In a 25-hour span in January, the Police Department had three officer-involved shootings:

  • Jan. 9, a man who reportedly was armed with a knife was wounded after being shot by police at the Huntington By-the-Sea RV Resort on Newland Street.
  • A few hours after that, police fired shots as they were pursuing two men and two juveniles who were later arrested on suspicion of trying to break into a business that once housed a marijuana dispensary in the 17500 block of Griffin Lane. No one was injured.
  • Jan. 8, a dog was shot and killed by police after it bit an officer while its owner was being arrested on suspicion of assault with a deadly weapon, police said.

Huntington Beach police typically have had one or two officer-involved shootings each year since 2011. In 2010, there were none, records show.
Marlatt told the Daily Pilot in January that Huntington Beach officers are permitted to use their guns in defense of their own lives or the lives of others.

“It’s the officer’s perception of the situation,” Marlatt said at the time. “If the officer thought his life was in danger or someone else’s life was in danger, he could use deadly force.”

Peter Hanink, a Ph.D. candidate at UC Irvine who is studying the use of deadly force by police departments, said five officer-involved shootings in less than three months in a city the size of Huntington Beach is noteworthy. Huntington Beach, Orange County’s fourth-largest city, has a population of about 195,000, according to 2016 data from Cal State Fullerton’s Center for Demographic Research.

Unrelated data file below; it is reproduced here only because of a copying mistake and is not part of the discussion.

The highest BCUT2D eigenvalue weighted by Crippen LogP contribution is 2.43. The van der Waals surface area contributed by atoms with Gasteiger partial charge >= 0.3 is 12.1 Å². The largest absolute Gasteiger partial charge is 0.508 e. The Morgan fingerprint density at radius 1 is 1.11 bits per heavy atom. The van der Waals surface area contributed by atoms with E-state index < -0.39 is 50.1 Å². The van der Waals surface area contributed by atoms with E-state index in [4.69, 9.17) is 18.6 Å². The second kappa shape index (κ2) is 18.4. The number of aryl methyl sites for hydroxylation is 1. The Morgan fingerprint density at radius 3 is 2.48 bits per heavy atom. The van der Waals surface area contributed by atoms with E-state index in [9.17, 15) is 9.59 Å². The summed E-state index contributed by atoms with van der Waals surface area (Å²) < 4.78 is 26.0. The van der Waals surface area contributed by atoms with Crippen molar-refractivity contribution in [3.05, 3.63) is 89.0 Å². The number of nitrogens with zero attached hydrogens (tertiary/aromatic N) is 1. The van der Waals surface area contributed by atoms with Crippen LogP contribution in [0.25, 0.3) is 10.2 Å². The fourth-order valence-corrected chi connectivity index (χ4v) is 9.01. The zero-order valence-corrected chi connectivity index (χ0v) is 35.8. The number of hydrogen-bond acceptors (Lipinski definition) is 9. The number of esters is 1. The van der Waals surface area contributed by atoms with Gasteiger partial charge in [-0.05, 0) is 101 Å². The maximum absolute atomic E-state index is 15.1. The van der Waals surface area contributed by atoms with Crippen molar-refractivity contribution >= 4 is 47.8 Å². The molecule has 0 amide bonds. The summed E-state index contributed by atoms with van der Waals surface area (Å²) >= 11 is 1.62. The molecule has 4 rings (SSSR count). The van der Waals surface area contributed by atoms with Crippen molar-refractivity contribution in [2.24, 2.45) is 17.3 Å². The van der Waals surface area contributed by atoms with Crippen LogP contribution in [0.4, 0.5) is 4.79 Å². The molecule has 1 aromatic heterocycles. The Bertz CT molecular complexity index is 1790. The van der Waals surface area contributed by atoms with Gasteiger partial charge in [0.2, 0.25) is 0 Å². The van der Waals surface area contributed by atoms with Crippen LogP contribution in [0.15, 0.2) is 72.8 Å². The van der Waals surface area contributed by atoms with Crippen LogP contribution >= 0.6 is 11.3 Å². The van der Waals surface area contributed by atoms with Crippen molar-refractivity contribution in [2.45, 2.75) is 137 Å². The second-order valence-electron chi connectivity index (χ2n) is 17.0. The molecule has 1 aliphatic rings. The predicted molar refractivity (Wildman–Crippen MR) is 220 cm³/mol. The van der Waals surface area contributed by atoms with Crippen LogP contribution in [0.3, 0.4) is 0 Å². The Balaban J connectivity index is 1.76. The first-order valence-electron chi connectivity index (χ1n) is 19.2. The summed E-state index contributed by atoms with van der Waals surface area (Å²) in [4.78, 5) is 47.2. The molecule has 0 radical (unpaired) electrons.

“That’s significantly more than you would expect given the population and given the general demographics of Huntington Beach,” he said. “It’s not an environment with terribly high crime rates.”

By comparison, the Police Department of Anaheim — Orange County’s largest city, with a population of about 358,000 — has had two officer-involved shootings this year. One occurred when detectives were following up on an investigation in San Diego. The other involved an off-duty Los Angeles police officer who fired his gun during a clash in February with teenagers outside his Anaheim home.

Costa Mesa, population about 114,000, has had no police shootings this year.

Hanink said the lack of a database on officer-involved shootings nationwide makes it difficult to pinpoint why some areas may see an increase in such shootings.

“The broader context we want to keep in mind is that tensions between the community and police are certainly at a high point in recent memory,” he said. “There’s a broader tension between police officers and civilians that informs police/citizen interaction.”

Anaheim police Sgt. Daron Wyatt said the number of officer-involved shootings typically varies from year to year without much rhyme or reason. However, he said there is one common theme in most situations in which officers fire at a suspect.

“The suspect didn’t do what they were supposed to do or did something that they were explicitly told not to do,” Wyatt said.

Twitter: @HannahFryTCN